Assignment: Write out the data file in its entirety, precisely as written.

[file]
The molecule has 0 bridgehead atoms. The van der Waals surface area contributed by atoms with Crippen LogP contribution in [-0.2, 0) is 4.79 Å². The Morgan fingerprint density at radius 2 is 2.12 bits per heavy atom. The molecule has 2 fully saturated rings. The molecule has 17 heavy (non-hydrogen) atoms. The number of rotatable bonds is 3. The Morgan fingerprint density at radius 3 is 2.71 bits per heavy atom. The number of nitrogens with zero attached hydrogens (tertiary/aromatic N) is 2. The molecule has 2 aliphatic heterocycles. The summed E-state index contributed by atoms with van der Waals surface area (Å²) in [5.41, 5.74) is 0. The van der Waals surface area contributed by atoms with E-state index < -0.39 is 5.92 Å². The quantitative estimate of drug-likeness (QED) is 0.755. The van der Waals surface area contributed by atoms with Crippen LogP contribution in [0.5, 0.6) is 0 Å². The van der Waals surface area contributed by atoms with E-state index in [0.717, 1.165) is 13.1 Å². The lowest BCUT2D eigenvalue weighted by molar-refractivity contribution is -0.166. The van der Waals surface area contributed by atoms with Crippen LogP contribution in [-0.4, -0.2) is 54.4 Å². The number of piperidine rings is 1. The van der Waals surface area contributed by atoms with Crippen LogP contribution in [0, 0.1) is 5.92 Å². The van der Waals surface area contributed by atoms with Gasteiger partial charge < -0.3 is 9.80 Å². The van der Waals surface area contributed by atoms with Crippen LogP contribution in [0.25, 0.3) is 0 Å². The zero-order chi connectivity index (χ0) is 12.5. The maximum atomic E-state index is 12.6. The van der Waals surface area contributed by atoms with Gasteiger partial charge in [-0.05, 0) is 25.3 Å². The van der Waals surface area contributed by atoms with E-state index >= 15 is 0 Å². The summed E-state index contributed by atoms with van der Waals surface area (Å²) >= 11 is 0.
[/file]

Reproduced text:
The molecule has 0 bridgehead atoms. The van der Waals surface area contributed by atoms with Crippen LogP contribution in [-0.2, 0) is 4.79 Å². The Morgan fingerprint density at radius 2 is 2.12 bits per heavy atom. The molecule has 2 fully saturated rings. The molecule has 17 heavy (non-hydrogen) atoms. The number of rotatable bonds is 3. The Morgan fingerprint density at radius 3 is 2.71 bits per heavy atom. The number of nitrogens with zero attached hydrogens (tertiary/aromatic N) is 2. The molecule has 2 aliphatic heterocycles. The summed E-state index contributed by atoms with van der Waals surface area (Å²) in [5.41, 5.74) is 0. The van der Waals surface area contributed by atoms with E-state index < -0.39 is 5.92 Å². The quantitative estimate of drug-likeness (QED) is 0.755. The van der Waals surface area contributed by atoms with Crippen LogP contribution in [0.5, 0.6) is 0 Å². The van der Waals surface area contributed by atoms with E-state index in [0.717, 1.165) is 13.1 Å². The lowest BCUT2D eigenvalue weighted by molar-refractivity contribution is -0.166. The van der Waals surface area contributed by atoms with Crippen LogP contribution in [-0.4, -0.2) is 54.4 Å². The number of piperidine rings is 1. The van der Waals surface area contributed by atoms with Crippen LogP contribution in [0, 0.1) is 5.92 Å². The van der Waals surface area contributed by atoms with Gasteiger partial charge < -0.3 is 9.80 Å². The van der Waals surface area contributed by atoms with Crippen LogP contribution in [0.25, 0.3) is 0 Å². The zero-order chi connectivity index (χ0) is 12.5. The maximum atomic E-state index is 12.6. The van der Waals surface area contributed by atoms with Gasteiger partial charge in [-0.05, 0) is 25.3 Å². The van der Waals surface area contributed by atoms with E-state index >= 15 is 0 Å². The summed E-state index contributed by atoms with van der Waals surface area (Å²) >= 11 is 0.